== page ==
Day 10-11 - Iquitos - Amazon River
We make a very early start and fly to Iquitos in the heart of the Amazon. Our flight usually departs before dawn and takes about two hours. Upon arrival we enjoy a short sightseeing tour of the colonial parts of Iquitos. The economic heyday of this city was from the late 1800s until the early 1900s, when its surrounding region was the world's foremost source of raw rubber. Vast fortunes were amassed during the rubber boom and evidence of this can still be seen in the assortment of charming historic buildings. Many of the mansions are adorned with elaborate Portuguese and Italian ceramic tiles. Iquitos is situated on the banks of the Amazon River and can only be reached by aircraft or riverboat. In the afternoon we board a motorised boat to our jungle lodge. On the way we visit Belén floating village, a major provisions centre for those living in this area of the Amazon Basin. Situated in the richly diverse Amazon Rainforest, our jungle lodge is a great base for exploring the area. During our stay we visit the Yagua native community, one of the oldest tribes in the region, as well as the natural reserve along the Yanayacu River. Our local guide leads us on a walk through this reserve, where we may come across some of the vast range of flora and fauna. If we are lucky we may see, on the river, some pink Amazonian dolphins and of course the infamous piranhas.
Breakfast | Lunch | Dinner
Day 12 - Iquitos - Lima
In the morning we have the opportunity to take another jungle hike or, alternatively, you can decide to relax in the lodge, before travelling back to Iquitos by boat. Depending on our schedule we may have some free time to explore the town by ourselves before catching our flight back to Lima. We arrive back at our hotel in Lima in the early evening.
Day 13-14 - Cusco - The Sacred Valley
Today we fly to the ancient Inca capital of Cusco, where we take an afternoon walking tour to explore this fascinating city. Please remember to walk slowly and take it reasonably easy upon arrival, as you will no doubt feel the effects of altitide as we have travelled from sea level up to 3350 metres. Cusco is a favourite destination of many visitors to Peru. Its main sites radiate outwards from the Plaza de Armas, which is dominated by the 17th century Baroque cathedral. It was in this very plaza that the Spanish conquistadors put to death the last Inca king, Tupac Amaru I. As we wander the streets and side alleys of the city we witness the perfect tapering Inca stonework that provided the foundations for many of Cusco's colonial and modern buildings. Our comprehensive sightseeing tour of the city's main sights includes the cathedral and Koricancha Temple. We then take to the surrounding hills and visit the impressive ceremonial ruins of Sacsayhuaman, where massive stone blocks that form the walls of this site give us an awesome picture of how highly developed Inca engineering was. In our free time, it is also possible to visit the Inca Museum, Religious Art Museum, Church of San Blas and Santa Catalina Museum. The Sacred Valley, located between the towns of Pisac and Ollantaytambo, was greatly treasured because of its climate, fertile land and the presence of the Urubamba (Sacred) River. Today we still see evidence of the Incas' engineering skills in the ruins of ancient aqueducts, irrigation canals, dams on the Urubamba River, imposing sets of terraces and centres of worship dedicated to Pachamama (Mother Earth). On our full day tour of the Sacred Valley we visit the Awana Kancha tourist centre where we see llama, alpaca, vicuna and guanaco all in the one place, the ruins at Qenko, the colourful market town of Pisac and the towering Inca citadel at Ollantaytambo. Built on a steep mountainside this grand citadel served as both a temple and fortress. A walk up to the top is rewarded by fine views over the village and out further into the valley.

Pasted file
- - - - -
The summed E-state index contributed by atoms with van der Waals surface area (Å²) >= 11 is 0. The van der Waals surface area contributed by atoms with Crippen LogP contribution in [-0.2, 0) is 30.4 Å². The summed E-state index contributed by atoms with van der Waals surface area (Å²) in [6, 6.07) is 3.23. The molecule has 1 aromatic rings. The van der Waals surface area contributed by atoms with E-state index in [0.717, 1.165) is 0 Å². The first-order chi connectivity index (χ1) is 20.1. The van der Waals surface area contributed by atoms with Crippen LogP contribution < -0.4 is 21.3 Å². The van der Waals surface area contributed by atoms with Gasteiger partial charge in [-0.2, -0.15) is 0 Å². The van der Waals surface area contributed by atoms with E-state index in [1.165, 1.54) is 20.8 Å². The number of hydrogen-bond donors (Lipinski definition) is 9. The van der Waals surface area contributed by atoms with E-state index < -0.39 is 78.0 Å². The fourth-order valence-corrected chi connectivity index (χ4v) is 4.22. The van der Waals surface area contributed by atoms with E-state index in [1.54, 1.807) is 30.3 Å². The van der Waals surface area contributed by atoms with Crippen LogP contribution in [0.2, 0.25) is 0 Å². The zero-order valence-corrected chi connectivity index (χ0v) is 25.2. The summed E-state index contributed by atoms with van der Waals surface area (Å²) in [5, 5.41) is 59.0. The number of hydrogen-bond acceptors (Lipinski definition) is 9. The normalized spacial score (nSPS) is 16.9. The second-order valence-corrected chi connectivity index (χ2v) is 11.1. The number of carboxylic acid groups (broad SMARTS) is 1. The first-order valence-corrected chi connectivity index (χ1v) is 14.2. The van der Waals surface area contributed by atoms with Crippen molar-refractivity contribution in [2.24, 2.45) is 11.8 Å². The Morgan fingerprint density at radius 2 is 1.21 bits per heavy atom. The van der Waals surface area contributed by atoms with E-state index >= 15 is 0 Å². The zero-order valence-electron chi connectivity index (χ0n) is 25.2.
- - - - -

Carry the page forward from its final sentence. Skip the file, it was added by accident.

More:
Day 15-16 - Aguas Calientes - Machu Picchu - Cusco
We board an early morning train to the town of Aguas Calientes where we overnight. There are some small shops and restaurants in the town where we can while the time away. The next morning we take a bus up the steep, zigzagging road to the impressive Lost City of the Incas - Machu Picchu. Built around 1450 the city was deserted less than a century later following the Spanish invasion and ‘lost’ for hundreds of years before it was rediscovered by Hiram Bingham in 1911. The architecture of Machu Picchu is quite extraordinary, with the mortar-free design particularly earthquake resistant and the stones so precisely cut that to this day not even a knife fits between them. We tour the site with our guide and then have some free time to explore by ourselves, before taking the bus down to the small town of Aguas Calientes. In the late afternoon we take the train back to Cusco.
Day 17-18 - Peru's Challenge Community Project - Cusco
This morning we enjoy a visit to the Peru's Challenge Community Project at Pumamarca, located in a beautiful valley just 10 kilometres from the centre of Cusco. The Peru's Challenge Program works to create opportunities for children living in the Andes region. The program was started by Australian, Jane Gavel and Selvy Ugaz from Peru. Since October 2003, Peru's Challenge has helped nearly 1000 families and started to educate over 500 children in numerous communities. We are a sponsor of the Peru's Challenge program at Pumamarca, providing support through the 'Small Loans for Community Development' scheme and through the Peregrine Community Trust. The visit offers a rare look at the challenges faced by many small farming communities around Peru. It is both educational and inspirational.
During our visit we wander through the fields and watch the locals tend their crops, whilst in the village we visit the local school and also see the women working in the handicraft centre. If you wish to make a donation to the Peru's Challenge program, the recently launched Peregrine Community Trust is the easiest and most convenient way to do so. Details on our Trust can be found at http://www.peregrineadventures.com/community-trust.
We return to Cusco in the early afternoon.
Day 19 - Puno
We travel by bus today to the town of Puno, situated on the shores of Lake Titicaca, the highest navigable lake in the world at 3810 metres. This scheduled tourist service takes us on good roads initially through some spectacular mountain scenery and we stop at several sites along the way, including Inca adobe ruins. Lunch is included on a stop in the small town of Sicuani. Along the way we also make a short roadside stop at La Raya, which at 4335 metres is the highest point on our journey. We also drive through the large sprawling town of Juliaca on our way to Puno, which is a colourful and lively place renowned for its traditional street dancing, often performed in celebration of Catholic festive days in February each year. An important agricultural centre, Puno is reasonably compact and centred around the pedestrian part of Calle Lima, which is full of restaurants and bars. The town is a launching pad for excursions out on Lake Titicaca whilst on the surrounding plateaus, grazing alpacas and llamas are familiar sights.